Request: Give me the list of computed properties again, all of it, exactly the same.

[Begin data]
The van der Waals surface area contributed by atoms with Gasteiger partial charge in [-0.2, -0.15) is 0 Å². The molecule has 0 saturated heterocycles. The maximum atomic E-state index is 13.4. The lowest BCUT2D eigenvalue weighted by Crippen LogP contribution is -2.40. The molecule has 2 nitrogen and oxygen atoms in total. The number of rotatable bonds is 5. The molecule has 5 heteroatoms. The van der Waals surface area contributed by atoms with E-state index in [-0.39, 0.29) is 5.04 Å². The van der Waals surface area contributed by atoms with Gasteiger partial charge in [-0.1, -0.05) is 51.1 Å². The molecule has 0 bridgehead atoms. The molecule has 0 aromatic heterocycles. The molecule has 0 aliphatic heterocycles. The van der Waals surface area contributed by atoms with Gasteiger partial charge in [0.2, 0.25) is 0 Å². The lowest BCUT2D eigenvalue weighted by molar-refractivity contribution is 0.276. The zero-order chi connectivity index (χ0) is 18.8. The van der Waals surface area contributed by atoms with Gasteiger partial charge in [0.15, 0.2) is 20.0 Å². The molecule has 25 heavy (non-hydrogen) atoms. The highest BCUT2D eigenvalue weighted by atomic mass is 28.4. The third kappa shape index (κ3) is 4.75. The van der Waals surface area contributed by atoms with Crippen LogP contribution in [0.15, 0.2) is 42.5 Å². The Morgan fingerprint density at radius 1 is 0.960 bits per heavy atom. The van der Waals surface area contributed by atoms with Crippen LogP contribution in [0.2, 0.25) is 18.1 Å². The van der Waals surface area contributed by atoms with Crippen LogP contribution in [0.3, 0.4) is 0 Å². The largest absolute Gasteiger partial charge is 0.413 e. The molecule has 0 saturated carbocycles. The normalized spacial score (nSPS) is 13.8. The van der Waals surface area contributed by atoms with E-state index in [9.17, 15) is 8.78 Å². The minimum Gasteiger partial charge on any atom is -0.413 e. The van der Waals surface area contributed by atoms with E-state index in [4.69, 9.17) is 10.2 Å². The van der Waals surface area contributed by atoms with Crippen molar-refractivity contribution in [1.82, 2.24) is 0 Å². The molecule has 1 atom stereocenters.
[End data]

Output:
The van der Waals surface area contributed by atoms with Gasteiger partial charge in [-0.2, -0.15) is 0 Å². The molecule has 0 saturated heterocycles. The maximum atomic E-state index is 13.4. The lowest BCUT2D eigenvalue weighted by Crippen LogP contribution is -2.40. The molecule has 2 nitrogen and oxygen atoms in total. The number of rotatable bonds is 5. The molecule has 5 heteroatoms. The van der Waals surface area contributed by atoms with E-state index in [-0.39, 0.29) is 5.04 Å². The van der Waals surface area contributed by atoms with Gasteiger partial charge in [-0.1, -0.05) is 51.1 Å². The molecule has 0 bridgehead atoms. The molecule has 0 aromatic heterocycles. The molecule has 0 aliphatic heterocycles. The van der Waals surface area contributed by atoms with Gasteiger partial charge in [0.2, 0.25) is 0 Å². The lowest BCUT2D eigenvalue weighted by molar-refractivity contribution is 0.276. The zero-order chi connectivity index (χ0) is 18.8. The van der Waals surface area contributed by atoms with Gasteiger partial charge in [0.15, 0.2) is 20.0 Å². The molecule has 25 heavy (non-hydrogen) atoms. The highest BCUT2D eigenvalue weighted by atomic mass is 28.4. The third kappa shape index (κ3) is 4.75. The van der Waals surface area contributed by atoms with Crippen LogP contribution in [0.15, 0.2) is 42.5 Å². The Morgan fingerprint density at radius 1 is 0.960 bits per heavy atom. The van der Waals surface area contributed by atoms with Crippen LogP contribution in [0.2, 0.25) is 18.1 Å². The van der Waals surface area contributed by atoms with Crippen LogP contribution in [0.3, 0.4) is 0 Å². The largest absolute Gasteiger partial charge is 0.413 e. The molecule has 0 saturated carbocycles. The normalized spacial score (nSPS) is 13.8. The van der Waals surface area contributed by atoms with E-state index in [9.17, 15) is 8.78 Å². The minimum Gasteiger partial charge on any atom is -0.413 e. The van der Waals surface area contributed by atoms with E-state index in [4.69, 9.17) is 10.2 Å². The van der Waals surface area contributed by atoms with Crippen molar-refractivity contribution in [1.82, 2.24) is 0 Å². The molecule has 1 atom stereocenters.